While Smyth’s training may have been German and her nationality English, her approach here is distinctly Italian. This overture is essentially a collection of themes performed in succession, nested within a sort of ABCA’Coda form. This bombastic coda is of interesting note; looking at the score and listening to a recording, one would feel that the opera is ending, not beginning, and in fact upon consulting the piano/vocal score to the complete work the “Andante maestoso” before figure 26 is the entry of the chorus. The rest of the music comes from later on in the drama.

The first A section is in 6/8 and D-minor, and presents in unison right from the get-go what will become the principal theme of the overture. Of interesting note here is the phrase construction: not only does Smyth seem to work mostly in 9 bar phrases, but her subgroupings are often irregular and against the meter. The principal theme, for instance, is notated in 6/8 but sounds like 9/8; from the 5th until the 7th bar there is a feeling of 12/8 starting on the wrong beat; the music again returns feeling like 9/8 to finish out the phrase. Throughout the overture, Smyth seems to prefer odd-numbered phrases and phrase-groupings. The traditional “classical” model of AAB/1+1+2/stollen-stollen-abgesang still being employed by Brahms and occasionally Wagner only barely rears its head, and even then unevenly (as before figure 7, where the phrase is constructed 3+3+9).

After the sturm und drang opening, the middle section of the overture is a gentler, folksy rocking of triplets in 3/4 and a Moderato 6/8. The Moderato mosso after figure 15 is particularly vocal in its homophonic string texture, doubled gently by horns, in a sound that while certainly informed by Tchaikovsky comes across as distinctly English.

The third section, an Allegro molto in cut time, presents a loose variation on the thematic material, with interjections of the main theme returning as triplets across the prevailing duple pulse. After a glorious quasi-recapitulatory ascent that would make Elgar blush, the music opens into the afore-mentioned chorale Andante maestoso before figure 26. Clearly modelled on both Bach chorales and the tradition of English choral-singing, this passage takes the place of the choral entry from the opera. As this is an late romantic opera overture adapted as a concert piece from here to the end, there is some formal ambiguity at this point—while in effect we feel as though we have arrived at a Coda, this passage is followed structurally by a return of the introductory material at the Allegro con brio after figure 28.

An undeniable coda materializes as a D-major allegro before figure 37. This waltz-like material is still a variation upon the 6/8 principal theme, and confirms by its ¾ construction a reading of the main theme as 9/8. This grows into a piu allegro before figure 33 (the most dissonant and agitato of the movement) before exploding into a final cut time piu mosso that closes out the overture.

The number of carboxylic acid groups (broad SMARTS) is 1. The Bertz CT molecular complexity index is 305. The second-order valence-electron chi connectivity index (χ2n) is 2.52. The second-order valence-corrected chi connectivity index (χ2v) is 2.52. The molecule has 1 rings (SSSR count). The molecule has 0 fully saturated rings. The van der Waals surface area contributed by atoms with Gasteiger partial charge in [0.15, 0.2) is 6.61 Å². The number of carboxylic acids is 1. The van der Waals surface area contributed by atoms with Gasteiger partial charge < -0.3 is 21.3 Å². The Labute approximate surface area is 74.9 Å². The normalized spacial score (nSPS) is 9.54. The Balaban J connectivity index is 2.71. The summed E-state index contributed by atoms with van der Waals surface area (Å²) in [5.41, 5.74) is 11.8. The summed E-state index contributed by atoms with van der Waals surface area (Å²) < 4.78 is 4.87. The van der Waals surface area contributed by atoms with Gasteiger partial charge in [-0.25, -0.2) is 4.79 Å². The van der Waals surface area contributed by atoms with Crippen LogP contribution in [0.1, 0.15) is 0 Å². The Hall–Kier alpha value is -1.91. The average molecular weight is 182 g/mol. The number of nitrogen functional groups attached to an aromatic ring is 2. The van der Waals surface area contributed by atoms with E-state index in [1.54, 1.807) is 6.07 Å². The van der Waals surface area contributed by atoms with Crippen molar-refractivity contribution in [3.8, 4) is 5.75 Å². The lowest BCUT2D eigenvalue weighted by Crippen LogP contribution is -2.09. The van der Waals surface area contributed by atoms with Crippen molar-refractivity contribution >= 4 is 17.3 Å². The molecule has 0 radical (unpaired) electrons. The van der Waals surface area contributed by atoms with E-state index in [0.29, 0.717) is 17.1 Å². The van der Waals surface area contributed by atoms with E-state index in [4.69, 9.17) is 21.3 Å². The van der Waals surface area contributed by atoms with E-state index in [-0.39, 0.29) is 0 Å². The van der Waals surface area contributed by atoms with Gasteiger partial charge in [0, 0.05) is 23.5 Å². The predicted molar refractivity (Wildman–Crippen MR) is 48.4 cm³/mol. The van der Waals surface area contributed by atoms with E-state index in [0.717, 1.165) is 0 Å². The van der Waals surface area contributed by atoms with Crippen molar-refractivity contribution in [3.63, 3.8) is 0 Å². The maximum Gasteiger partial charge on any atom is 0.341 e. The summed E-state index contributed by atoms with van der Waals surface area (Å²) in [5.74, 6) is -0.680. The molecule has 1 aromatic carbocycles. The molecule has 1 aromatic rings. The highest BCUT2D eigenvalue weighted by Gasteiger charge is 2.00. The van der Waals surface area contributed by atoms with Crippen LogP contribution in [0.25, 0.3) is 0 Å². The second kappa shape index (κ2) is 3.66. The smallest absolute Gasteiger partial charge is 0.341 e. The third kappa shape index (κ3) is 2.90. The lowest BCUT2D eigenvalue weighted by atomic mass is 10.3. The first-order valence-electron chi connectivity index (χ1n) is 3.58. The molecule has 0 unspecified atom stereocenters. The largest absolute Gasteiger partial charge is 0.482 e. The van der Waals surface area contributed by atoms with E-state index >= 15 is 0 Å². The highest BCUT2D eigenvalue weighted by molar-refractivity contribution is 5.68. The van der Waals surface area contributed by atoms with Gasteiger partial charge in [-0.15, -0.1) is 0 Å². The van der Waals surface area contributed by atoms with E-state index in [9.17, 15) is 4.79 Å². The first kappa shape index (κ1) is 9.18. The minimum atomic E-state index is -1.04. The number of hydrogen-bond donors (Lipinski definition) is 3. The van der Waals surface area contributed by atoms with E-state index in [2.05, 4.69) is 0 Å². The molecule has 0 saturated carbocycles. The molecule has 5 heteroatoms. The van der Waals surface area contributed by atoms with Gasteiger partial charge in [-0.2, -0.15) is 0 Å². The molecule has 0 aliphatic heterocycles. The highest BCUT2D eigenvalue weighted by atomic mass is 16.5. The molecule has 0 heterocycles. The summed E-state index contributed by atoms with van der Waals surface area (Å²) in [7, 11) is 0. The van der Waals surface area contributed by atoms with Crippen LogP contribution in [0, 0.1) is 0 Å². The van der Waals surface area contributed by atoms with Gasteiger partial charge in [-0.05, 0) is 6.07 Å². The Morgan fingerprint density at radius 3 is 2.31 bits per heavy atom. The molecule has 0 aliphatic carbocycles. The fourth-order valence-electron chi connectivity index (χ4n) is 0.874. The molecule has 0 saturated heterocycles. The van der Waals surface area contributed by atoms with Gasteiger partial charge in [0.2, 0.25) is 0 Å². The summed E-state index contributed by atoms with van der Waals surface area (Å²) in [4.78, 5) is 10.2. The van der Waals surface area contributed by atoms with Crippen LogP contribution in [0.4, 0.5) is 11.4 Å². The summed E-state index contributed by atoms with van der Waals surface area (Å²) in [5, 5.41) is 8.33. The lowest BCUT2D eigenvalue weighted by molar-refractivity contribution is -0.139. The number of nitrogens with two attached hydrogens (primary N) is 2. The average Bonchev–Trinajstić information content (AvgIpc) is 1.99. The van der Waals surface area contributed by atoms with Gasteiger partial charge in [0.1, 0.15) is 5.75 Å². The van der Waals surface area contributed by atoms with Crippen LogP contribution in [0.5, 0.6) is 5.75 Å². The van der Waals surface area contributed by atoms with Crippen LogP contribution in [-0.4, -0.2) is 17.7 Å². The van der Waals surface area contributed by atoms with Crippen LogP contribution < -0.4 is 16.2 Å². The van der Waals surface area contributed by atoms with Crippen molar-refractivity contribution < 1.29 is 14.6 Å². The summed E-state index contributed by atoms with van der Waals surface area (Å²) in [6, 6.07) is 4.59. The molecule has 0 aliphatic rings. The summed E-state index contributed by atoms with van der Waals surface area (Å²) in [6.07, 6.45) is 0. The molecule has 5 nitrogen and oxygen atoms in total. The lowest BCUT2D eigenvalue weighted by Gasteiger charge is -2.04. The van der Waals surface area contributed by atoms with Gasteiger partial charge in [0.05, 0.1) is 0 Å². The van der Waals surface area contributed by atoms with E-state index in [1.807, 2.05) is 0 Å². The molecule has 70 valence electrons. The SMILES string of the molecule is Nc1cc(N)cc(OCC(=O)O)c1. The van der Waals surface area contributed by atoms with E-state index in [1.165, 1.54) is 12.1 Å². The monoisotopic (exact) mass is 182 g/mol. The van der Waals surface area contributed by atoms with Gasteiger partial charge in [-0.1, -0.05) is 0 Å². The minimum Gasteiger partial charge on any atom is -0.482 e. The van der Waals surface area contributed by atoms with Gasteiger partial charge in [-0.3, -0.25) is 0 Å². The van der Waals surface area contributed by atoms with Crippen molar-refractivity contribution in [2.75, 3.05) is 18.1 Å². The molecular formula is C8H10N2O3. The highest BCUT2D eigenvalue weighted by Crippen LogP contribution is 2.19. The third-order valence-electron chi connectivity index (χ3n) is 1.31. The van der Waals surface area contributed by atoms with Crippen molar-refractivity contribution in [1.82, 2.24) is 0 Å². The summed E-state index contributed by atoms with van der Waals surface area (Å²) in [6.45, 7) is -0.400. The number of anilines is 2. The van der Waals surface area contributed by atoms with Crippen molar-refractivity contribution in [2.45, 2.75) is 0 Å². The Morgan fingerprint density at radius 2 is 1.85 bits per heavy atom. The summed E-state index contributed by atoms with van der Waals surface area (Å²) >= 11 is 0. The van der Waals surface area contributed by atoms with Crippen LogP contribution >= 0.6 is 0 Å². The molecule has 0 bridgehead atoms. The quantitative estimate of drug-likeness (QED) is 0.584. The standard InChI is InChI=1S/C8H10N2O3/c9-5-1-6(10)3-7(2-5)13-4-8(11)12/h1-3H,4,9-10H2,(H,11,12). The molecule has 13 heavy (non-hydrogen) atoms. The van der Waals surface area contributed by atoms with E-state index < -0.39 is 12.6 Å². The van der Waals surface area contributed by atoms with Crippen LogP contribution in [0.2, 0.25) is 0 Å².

Again, everything after the chorale has been added to the overture from later points in the opera. As a full study of the drama is beyond our purposes today, I will not be hunting down those passages. Suffice to say that any formal irregularities in the later half of the work can be pinned down to this issue, which again is common amongst opera overtures adapted as concert pieces (think of the awkward recapitulation tacked on to the concert version of Wagner’s Ride of the Valkyries).

Harmonic language

Smyth was trained in Germany in the late 19th century, and certainly remained firmly planted in a late romantic idiom as the decades progressed. While some claims have arisen that she was too conservative for her time, she also was nearly 50 by the time The Wreckers premiered, less than a decade after the premiere of Elgar’s Variations on an Original Theme “Enigma.” Schoenberg’s 5 Pieces for Orchestra may have exploded onto the scene in 1909, but he was almost twenty-years younger and with an entirely different set of aesthetic priorities.

This overture is certainly within the parameters of what would be expected for music at the time, mixing the English folksiness of the middle, soft section, with a quasi-Wagnerian bombast at the opening and close. Some commentators have mentioned an impressionistic side to her music; this is certainly true of the Prelude to Act 2 from this opera, but in this overture that assessment is not quite applicable.


Like most of common practice western music, Smyth’s use of rhythm is subordinate to her harmonic, melodic, and formal objectives. That doesn’t mean it doesn’t merit our inspection; however, it does mean that it doesn’t hold as much structural importance at this point as it will to later composers (particularly those post-Stravinsky).

As mentioned in the discussion of form, the prevailing written meter of the overture is 6/8 (be it fast or slow) but often composes against it to create a perception of 9/8. She reserves mixing duple and triple feels until the C-section mentioned above (the cut-time passage), when the trombones interject the primary thematic material. As with many such overtures, the formal sections map onto certain numbers within the opera, and as such these carry their own independent rhythmic and/or metric contexts. While one could easily state that the rhythm/meter is therefore a marker of form, it is clear by precedent and practice that Smyth’s use is determined because of form. In other words, her opening passage is in 6/8 and her C-section in cut-time with triplet interjections not because of a planned rhythmic/metric transformation, but because the structure demands the principal and tertiary materials conjoin.